California law has all sorts of remedies and causes of action that could be applicable to people involved in the construction industry. But most hard-working construction business owners would rather spend their hours getting the job done right than worrying about the legal side of things in case something does, in fact, go wrong.
But most experienced construction operators and businessmen have probably been in a situation where they were concerned that they might not get paid for the work they have performed, or were scheduled to perform. This may be due to the actions or communications from the owner, or any other information which would give the construction company concern that the owner is either unwilling or unable to pay.
So what do construction operators do at this point? Should they walk away from the jobs? Probably not, since this could open them up to breach of contract claims for failure to perform. Should they finish the work and hope and pray that they ultimately get paid? Perhaps, but they may also want to gather some assurances from the owners that they are, in fact, able and willing to pay for the work to be performed.
One way to get this assurance is by filing a mechanic's lien, which is essentially a claim against the owner's assets for the value of the work, materials and services to be performed by the construction outfit. Another remedy is a stop payment notice, which operates very similar to a mechanic's lien. If the contractor has completed some or all of the work and has not been paid, the stop payment notice can be filed and served on the owner or lender. The owners or lenders would then be required to release these funds to the contractors, at which point they are released from further liability. For more information about contractor's remedies for failure to pay or other construction law issues, an experienced California construction law attorney may be able to provide more specific and detailed information.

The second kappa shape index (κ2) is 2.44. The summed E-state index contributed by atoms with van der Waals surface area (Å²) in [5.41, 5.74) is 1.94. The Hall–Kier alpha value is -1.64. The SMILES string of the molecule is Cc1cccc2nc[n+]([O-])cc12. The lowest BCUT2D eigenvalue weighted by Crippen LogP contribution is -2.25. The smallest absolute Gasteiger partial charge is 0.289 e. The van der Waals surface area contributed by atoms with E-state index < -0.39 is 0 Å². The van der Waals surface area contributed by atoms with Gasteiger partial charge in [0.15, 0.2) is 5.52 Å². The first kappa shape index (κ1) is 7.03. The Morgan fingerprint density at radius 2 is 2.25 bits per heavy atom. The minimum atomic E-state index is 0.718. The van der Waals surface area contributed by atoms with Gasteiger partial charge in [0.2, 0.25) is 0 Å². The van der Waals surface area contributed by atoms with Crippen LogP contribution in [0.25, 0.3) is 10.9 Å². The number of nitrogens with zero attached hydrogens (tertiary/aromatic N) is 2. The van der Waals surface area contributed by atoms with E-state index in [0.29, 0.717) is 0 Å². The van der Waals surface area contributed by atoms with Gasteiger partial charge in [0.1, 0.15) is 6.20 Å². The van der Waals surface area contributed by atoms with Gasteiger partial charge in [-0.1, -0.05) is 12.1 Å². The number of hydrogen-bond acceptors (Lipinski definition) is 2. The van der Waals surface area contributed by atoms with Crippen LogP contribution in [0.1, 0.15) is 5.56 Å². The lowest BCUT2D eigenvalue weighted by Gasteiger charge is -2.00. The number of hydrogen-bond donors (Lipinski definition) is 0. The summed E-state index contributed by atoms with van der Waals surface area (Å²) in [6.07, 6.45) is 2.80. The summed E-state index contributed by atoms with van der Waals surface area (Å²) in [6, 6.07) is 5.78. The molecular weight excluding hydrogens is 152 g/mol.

Source: California Civil Code "Section 8500-8510" accessed June 8, 2015